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      8-Hydroxyquinolines: a review of their metal chelating properties and medicinal applications

      Drug Design, Development and Therapy

      Dove Medical Press

      structure-activity relationships, antineurodegenerative, anticancer, antidiabetic, multifunctional actions, metal binding compound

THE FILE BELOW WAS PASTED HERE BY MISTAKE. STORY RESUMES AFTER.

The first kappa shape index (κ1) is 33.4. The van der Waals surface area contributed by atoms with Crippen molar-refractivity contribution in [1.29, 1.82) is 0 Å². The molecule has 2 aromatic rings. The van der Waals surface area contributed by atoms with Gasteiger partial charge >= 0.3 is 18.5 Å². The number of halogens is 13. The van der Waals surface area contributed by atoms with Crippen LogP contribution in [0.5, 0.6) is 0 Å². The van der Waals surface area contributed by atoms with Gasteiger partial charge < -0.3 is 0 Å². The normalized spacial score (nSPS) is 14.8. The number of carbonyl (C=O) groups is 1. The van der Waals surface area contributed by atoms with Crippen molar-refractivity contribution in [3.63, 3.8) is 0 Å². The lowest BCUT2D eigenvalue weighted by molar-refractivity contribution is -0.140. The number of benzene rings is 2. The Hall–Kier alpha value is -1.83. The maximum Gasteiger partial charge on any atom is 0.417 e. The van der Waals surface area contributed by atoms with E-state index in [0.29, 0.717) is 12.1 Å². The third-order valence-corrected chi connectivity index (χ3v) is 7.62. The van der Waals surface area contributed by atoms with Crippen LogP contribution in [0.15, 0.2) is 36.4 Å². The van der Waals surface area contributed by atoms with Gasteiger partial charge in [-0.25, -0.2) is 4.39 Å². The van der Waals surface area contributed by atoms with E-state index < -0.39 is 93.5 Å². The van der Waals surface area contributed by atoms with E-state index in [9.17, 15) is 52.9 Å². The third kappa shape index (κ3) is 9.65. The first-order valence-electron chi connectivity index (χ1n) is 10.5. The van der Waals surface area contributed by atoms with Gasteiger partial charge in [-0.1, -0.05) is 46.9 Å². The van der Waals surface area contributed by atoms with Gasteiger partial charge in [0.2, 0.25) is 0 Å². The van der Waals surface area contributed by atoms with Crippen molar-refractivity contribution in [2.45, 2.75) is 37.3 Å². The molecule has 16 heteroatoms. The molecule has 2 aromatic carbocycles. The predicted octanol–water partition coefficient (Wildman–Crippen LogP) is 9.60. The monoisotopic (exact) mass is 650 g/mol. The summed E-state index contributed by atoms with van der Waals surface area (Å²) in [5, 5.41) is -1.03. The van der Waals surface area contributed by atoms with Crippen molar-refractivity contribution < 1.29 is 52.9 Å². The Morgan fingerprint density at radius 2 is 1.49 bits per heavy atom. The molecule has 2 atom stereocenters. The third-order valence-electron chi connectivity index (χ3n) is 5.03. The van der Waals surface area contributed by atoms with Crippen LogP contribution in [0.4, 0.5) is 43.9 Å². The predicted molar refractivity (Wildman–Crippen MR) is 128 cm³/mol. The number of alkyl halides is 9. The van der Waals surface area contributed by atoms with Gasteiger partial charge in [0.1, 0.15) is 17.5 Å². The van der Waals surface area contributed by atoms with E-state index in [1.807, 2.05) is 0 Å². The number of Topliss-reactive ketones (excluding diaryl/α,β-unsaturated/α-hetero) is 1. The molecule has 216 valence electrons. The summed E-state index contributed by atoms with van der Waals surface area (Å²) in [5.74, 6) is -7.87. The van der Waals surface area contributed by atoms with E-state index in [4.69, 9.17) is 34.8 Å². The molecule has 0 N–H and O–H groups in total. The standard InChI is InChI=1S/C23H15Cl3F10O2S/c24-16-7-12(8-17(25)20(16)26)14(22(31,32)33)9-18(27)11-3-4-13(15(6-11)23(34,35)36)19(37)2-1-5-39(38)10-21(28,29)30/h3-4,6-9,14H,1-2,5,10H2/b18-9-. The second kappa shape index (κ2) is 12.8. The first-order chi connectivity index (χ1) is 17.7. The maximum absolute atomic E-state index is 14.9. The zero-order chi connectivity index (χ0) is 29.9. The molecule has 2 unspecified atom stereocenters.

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          Abstract